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Two arrested after India bomb blasts kill 63 PDF Print E-mail
Thursday, 15 May 2008

Two arrested after India bomb blasts kill 63AFP, JAIPUR - Indian police have arrested two men after eight near-simultaneous bombings killed 63 people and wounded 216 in the Rajasthan tourist city of Jaipur, the state's chief minister said Wednesday.

"We have arrested two people and have detained several (more) people for questioning," Vasundhara Raje told a press conference.

"We have information that 63 people have died and many are injured critically," she said after the blasts ripped through crowded markets on Tuesday night.

Seven women and 10 children were among the dead, Raje said.

"RDX and ammonium nitrate were used. Ball-bearings were used, which have weight, and they behave like tiny missiles. Timing devices were used," he said.

"This seems to have been done by some international group," the chief minister added. Pakistan-based Islamic militants and fighting against Indian rule in Kashmir are usually blamed for such attacks.

State home minister Gulab Chand Kataria had earlier told AFP around a dozen people had been detained. "We are trying our best to unravel the conspiracy behind this dastardly attack," he said.

Among those detained in the city, which was under a day-time curfew, were one of the wounded and a rickshaw puller, a police official said.

Kataria had initially put the death toll at 80 and 200 wounded while the Press Trust of India reported an "unofficial" toll of 85 dead.

The serial blasts went off within minutes of each other close to several Hindu temples in what police said was a terror attack on the city 260 kilometres (160 miles) west of the Indian capital.

One unexploded bomb was found attached to a bicycle at one of the explosion sites and was defused, police said. Other devices were also planted on bikes as well as rickshaws and a car.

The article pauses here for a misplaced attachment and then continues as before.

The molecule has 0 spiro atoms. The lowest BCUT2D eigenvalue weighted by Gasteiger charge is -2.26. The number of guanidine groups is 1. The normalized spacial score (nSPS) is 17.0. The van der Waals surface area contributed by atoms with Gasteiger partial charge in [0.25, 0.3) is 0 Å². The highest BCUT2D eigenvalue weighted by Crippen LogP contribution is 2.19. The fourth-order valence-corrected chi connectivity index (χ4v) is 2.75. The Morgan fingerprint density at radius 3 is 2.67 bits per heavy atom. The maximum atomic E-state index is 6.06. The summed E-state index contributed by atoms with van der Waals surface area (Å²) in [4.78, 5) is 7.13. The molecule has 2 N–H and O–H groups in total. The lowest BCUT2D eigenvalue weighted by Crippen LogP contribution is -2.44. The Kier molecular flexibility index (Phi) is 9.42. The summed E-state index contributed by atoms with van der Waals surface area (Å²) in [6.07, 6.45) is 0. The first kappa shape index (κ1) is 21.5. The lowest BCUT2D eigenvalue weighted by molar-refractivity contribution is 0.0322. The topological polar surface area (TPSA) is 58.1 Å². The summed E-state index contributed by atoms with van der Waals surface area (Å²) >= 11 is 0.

Schools and government offices shut Wednesday in a day of mourning across the desert state.

"It's a terror attack. There was no (intelligence) report of this," said police director general A.S. Gill.

No claims of responsibility were reported.

India's junior home minister Shriprakash Jaiswal told reporters "the people responsible for these attacks have foreign connections," without naming Pakistan.

In Jaipur hospital wards and at the morgue, the dead included Hindus and Muslims, a strong minority in the city, an AFP reporter said.

A shock of thick black hair was all that peeped out from under a white sheet that covered a small body at the morgue.

Ten-year-old Kanha Mahar had gone to a temple to the Hindu deity Hanuman on a traditional day to pray to the monkey god.

"We were looking for him all evening," said his uncle Jagdish Kumar Gathera, who found him at the hospital.

Gathera and other relatives looked on in shocked silence as Mahar's body was taken off a rusty gurney, leaving behind a pool of blood.

Hanuman Swami, a 22-year-old father of one, was at the Hanuman temple when he was hit by flying metal.

"I was standing outside the temple praying when I heard an explosion and I just fell down," he said.

Muhammad Farid, 29, was heading home from work when the blasts hit.

"I felt like I was hit by lightning and I couldn't really figure out what was happening," the father of five told AFP at the same hospital, a blood-stained bandage around his arm.

Several of the explosions took place along the walled city's Johari bazaar, a strip of shops housed in pink buildings that are the hallmark of Jaipur, known as the pink city.

"I heard two explosions ... then a bomb went off right in front of me," said Malchand Bagoria, who runs a fruit stall opposite one of the bomb sites.

"Then I saw a woman's body go flying through the air. There were so many bodies."

Prime Minister Manmohan Singh condemned the blasts and appealed for calm, as the government issued a nationwide security alert. State borders were sealed.

Singh announced compensation of about 2,400 US dollars to the next of kin of each of the dead.

World capitals from Washington to Paris and London condemned the attacks.

Cities across India have been bombed repeatedly in recent years and analysts say Islamic extremist groups are attempting to stoke sectarian tensions to derail a peace process with Pakistan and damage India's booming economy.

Jaipur, Rajasthan's capital, is popular with foreign and domestic tourists but there were few in the city in mid-May, the hot season in northern India.

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